Since 1998 in Oregon 1327 lethal prescriptions have been written, and 859 patients have used them to die.11 Six have reawakened after taking the dose, mostly dying within days. The most common method is ingestion of secobarbital. Uptake has increased slightly year on year, offset by a bigger reduction in unassisted health related suicides.
The median patient age in Oregon was 71, with a slight preponderance of men. Educational levels among these patients were above average. Some 95% of deaths took place in the patient’s home, and, while a “healthcare provider” was present during half of these assisted deaths, the actual prescribing physician was recorded as being present in only 16% of cases.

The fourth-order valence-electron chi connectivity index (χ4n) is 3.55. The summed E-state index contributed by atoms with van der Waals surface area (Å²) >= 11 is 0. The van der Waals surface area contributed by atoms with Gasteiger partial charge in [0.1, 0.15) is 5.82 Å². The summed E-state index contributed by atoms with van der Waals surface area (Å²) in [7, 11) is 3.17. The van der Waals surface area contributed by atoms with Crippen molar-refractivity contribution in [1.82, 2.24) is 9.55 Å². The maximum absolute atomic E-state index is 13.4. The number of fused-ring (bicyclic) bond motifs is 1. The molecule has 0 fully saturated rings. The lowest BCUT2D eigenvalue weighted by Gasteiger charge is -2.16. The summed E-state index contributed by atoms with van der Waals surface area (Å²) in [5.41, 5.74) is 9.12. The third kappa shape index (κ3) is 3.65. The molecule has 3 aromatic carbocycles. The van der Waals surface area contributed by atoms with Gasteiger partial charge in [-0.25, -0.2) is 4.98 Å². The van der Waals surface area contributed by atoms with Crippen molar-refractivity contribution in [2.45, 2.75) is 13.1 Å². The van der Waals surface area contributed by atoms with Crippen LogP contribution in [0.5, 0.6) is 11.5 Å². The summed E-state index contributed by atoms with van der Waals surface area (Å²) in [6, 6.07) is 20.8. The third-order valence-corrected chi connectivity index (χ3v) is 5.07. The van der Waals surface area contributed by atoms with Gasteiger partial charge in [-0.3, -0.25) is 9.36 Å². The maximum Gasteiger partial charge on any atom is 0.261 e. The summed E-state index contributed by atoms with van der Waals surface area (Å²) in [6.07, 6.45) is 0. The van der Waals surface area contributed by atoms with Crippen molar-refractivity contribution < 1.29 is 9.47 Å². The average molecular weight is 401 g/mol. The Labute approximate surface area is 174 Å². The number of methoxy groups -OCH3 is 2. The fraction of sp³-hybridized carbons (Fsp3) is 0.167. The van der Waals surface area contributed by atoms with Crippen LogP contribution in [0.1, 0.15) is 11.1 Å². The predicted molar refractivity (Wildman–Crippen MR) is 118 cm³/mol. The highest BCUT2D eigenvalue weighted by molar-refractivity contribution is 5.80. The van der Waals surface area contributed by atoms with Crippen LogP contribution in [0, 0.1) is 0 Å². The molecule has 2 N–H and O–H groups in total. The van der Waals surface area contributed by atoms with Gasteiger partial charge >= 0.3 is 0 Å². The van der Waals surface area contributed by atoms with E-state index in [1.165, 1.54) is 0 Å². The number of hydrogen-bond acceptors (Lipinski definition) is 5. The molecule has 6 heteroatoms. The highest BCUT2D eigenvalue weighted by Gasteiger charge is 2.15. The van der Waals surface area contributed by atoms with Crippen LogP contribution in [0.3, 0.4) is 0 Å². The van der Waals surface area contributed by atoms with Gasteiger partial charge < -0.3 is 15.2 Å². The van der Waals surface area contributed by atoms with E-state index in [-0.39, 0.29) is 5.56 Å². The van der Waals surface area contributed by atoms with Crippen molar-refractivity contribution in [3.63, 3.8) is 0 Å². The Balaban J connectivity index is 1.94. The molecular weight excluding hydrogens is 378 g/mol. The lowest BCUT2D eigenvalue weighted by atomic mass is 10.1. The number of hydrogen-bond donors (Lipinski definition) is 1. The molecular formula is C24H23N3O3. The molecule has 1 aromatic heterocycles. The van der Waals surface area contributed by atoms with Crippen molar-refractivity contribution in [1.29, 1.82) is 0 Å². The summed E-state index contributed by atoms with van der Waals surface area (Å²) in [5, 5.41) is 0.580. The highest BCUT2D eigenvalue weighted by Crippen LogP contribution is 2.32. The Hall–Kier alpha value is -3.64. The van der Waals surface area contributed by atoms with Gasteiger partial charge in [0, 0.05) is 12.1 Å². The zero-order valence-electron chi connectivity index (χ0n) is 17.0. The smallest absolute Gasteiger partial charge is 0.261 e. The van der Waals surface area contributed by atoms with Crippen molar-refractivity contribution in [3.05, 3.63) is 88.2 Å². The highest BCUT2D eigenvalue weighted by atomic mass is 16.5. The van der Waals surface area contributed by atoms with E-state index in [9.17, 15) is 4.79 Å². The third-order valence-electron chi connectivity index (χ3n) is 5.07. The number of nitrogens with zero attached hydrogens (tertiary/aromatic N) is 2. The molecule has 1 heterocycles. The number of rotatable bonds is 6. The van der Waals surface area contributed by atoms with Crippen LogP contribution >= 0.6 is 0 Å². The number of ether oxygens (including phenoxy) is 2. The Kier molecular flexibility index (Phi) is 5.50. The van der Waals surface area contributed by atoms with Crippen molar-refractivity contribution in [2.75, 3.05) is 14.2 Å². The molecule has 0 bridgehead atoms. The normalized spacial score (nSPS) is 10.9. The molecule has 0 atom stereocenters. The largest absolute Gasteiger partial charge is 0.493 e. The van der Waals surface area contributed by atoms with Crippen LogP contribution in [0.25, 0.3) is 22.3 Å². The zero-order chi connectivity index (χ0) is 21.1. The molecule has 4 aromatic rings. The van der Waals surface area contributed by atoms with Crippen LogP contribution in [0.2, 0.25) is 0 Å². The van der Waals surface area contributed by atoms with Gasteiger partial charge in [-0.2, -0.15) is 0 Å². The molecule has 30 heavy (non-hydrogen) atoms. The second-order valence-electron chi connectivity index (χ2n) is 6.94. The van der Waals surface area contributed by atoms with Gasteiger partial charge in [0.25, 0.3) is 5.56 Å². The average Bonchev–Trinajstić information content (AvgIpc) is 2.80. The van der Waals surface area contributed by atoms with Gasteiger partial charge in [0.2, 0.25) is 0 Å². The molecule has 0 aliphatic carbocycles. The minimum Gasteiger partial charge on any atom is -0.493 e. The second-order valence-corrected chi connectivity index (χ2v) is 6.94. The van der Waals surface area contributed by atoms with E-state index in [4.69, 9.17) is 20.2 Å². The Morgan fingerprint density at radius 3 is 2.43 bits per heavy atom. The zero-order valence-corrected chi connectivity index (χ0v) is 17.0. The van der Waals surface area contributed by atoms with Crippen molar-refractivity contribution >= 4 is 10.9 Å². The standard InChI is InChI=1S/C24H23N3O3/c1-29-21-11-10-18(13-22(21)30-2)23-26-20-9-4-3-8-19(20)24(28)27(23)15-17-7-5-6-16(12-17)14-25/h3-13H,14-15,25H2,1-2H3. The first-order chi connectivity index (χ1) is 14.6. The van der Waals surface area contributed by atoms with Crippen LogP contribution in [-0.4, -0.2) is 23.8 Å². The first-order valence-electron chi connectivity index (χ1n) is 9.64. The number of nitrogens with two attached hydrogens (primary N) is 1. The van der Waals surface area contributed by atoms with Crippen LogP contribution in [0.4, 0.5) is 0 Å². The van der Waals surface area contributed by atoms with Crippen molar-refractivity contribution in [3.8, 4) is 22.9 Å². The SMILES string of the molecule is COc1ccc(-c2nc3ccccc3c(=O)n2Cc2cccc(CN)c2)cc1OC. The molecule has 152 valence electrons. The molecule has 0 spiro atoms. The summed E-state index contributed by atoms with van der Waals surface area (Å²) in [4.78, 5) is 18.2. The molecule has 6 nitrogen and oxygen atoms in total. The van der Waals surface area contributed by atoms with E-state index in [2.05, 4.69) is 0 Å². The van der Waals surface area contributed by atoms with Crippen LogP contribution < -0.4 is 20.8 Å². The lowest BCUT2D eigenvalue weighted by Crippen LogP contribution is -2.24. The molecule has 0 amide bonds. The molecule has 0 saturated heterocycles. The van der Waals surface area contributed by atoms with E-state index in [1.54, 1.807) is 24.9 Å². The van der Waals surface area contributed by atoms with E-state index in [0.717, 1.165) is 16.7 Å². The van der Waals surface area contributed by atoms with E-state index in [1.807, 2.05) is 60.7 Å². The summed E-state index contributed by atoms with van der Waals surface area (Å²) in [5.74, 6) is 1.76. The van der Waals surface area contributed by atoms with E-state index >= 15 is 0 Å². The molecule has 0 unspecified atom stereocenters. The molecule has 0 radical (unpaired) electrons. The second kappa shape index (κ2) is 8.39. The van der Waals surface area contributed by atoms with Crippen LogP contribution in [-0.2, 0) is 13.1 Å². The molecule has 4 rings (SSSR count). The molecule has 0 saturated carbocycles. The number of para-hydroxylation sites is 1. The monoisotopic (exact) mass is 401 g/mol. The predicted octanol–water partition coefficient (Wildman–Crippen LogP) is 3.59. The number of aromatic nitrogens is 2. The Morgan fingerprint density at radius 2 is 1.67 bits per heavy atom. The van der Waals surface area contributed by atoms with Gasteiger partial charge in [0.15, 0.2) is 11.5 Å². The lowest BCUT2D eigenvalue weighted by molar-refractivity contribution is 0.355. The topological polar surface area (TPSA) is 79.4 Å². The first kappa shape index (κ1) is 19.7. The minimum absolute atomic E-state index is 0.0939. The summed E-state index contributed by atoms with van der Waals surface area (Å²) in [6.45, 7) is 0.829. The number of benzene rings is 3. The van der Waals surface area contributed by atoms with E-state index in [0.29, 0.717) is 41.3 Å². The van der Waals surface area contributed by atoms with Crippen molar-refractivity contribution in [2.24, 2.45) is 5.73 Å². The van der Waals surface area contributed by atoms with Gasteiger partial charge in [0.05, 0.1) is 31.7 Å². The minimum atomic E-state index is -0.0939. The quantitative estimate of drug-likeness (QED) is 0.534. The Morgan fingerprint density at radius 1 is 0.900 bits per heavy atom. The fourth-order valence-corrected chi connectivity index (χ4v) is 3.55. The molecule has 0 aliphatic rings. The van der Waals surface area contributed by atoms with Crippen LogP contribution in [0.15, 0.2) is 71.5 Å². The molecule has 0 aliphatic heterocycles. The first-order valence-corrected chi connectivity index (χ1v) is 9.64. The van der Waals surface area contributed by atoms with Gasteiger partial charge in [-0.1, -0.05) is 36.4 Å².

State medical associations have been prominent among opponents of legalising assisted dying, along with religious institutions, disabled groups, and hospice associations. When Vermont’s governor signed assisted dying legislation into law in 2013, most of the state’s hospitals announced that they would opt out, as they were not ready to implement it. In Oregon, many hospitals have Catholic affiliations and will not participate. Some practitioners are opposed on principle, and a larger number have expressed worry about potential disciplinary action by the state medical board, although all three US Death with Dignity statutes specifically rule out such action.
US doctors are less supportive of physician assisted dying than the general public. A poll of US physicians by Medscape found a clear majority of 54% in support for the first time in 2014, compared with 46% in 2010.13 Polls this year by Gallup14 and Ipsos Mori15 found 68% and 63%, respectively, of the US public in favour. Gallup’s annual tracking showed that this matched a previous high from 2001, after a dip in public support that coincided with the passage of the Affordable Care Act and its opponents’ many references to “death panels.”